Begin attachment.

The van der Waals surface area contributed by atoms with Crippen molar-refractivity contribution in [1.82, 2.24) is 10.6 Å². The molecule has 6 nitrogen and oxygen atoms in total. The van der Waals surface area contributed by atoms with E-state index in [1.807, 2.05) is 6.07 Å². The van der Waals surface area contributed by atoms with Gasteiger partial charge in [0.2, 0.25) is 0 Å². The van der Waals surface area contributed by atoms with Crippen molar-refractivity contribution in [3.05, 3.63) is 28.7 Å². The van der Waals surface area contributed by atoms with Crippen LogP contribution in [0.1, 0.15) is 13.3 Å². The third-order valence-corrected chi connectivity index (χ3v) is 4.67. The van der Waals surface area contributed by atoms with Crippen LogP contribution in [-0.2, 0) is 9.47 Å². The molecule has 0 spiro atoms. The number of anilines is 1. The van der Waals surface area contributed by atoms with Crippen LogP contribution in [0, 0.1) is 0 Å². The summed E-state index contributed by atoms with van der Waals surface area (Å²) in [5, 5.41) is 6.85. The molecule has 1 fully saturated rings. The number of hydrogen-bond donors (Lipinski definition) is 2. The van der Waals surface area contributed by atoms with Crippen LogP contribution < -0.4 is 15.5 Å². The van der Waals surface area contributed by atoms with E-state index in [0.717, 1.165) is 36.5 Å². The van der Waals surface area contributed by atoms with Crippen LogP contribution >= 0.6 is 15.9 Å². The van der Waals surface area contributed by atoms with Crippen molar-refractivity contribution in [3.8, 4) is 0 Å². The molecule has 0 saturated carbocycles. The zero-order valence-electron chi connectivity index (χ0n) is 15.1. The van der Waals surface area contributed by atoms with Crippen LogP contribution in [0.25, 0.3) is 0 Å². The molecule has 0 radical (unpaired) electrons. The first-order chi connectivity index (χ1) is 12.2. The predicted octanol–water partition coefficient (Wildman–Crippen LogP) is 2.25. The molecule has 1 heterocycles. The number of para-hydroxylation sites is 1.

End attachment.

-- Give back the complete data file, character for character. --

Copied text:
The van der Waals surface area contributed by atoms with Crippen molar-refractivity contribution in [1.82, 2.24) is 10.6 Å². The molecule has 6 nitrogen and oxygen atoms in total. The van der Waals surface area contributed by atoms with E-state index in [1.807, 2.05) is 6.07 Å². The van der Waals surface area contributed by atoms with Gasteiger partial charge in [0.2, 0.25) is 0 Å². The van der Waals surface area contributed by atoms with Crippen molar-refractivity contribution in [3.05, 3.63) is 28.7 Å². The van der Waals surface area contributed by atoms with Crippen LogP contribution in [0.1, 0.15) is 13.3 Å². The third-order valence-corrected chi connectivity index (χ3v) is 4.67. The van der Waals surface area contributed by atoms with Crippen LogP contribution in [-0.2, 0) is 9.47 Å². The molecule has 0 spiro atoms. The number of anilines is 1. The van der Waals surface area contributed by atoms with Crippen LogP contribution in [0, 0.1) is 0 Å². The summed E-state index contributed by atoms with van der Waals surface area (Å²) in [5, 5.41) is 6.85. The molecule has 1 fully saturated rings. The number of hydrogen-bond donors (Lipinski definition) is 2. The van der Waals surface area contributed by atoms with Crippen LogP contribution < -0.4 is 15.5 Å². The van der Waals surface area contributed by atoms with E-state index in [0.717, 1.165) is 36.5 Å². The van der Waals surface area contributed by atoms with Crippen LogP contribution >= 0.6 is 15.9 Å². The van der Waals surface area contributed by atoms with Crippen molar-refractivity contribution in [3.8, 4) is 0 Å². The molecule has 0 saturated carbocycles. The zero-order valence-electron chi connectivity index (χ0n) is 15.1. The van der Waals surface area contributed by atoms with Crippen LogP contribution in [0.25, 0.3) is 0 Å². The molecule has 0 radical (unpaired) electrons. The first-order chi connectivity index (χ1) is 12.2. The predicted octanol–water partition coefficient (Wildman–Crippen LogP) is 2.25. The molecule has 1 heterocycles. The number of para-hydroxylation sites is 1.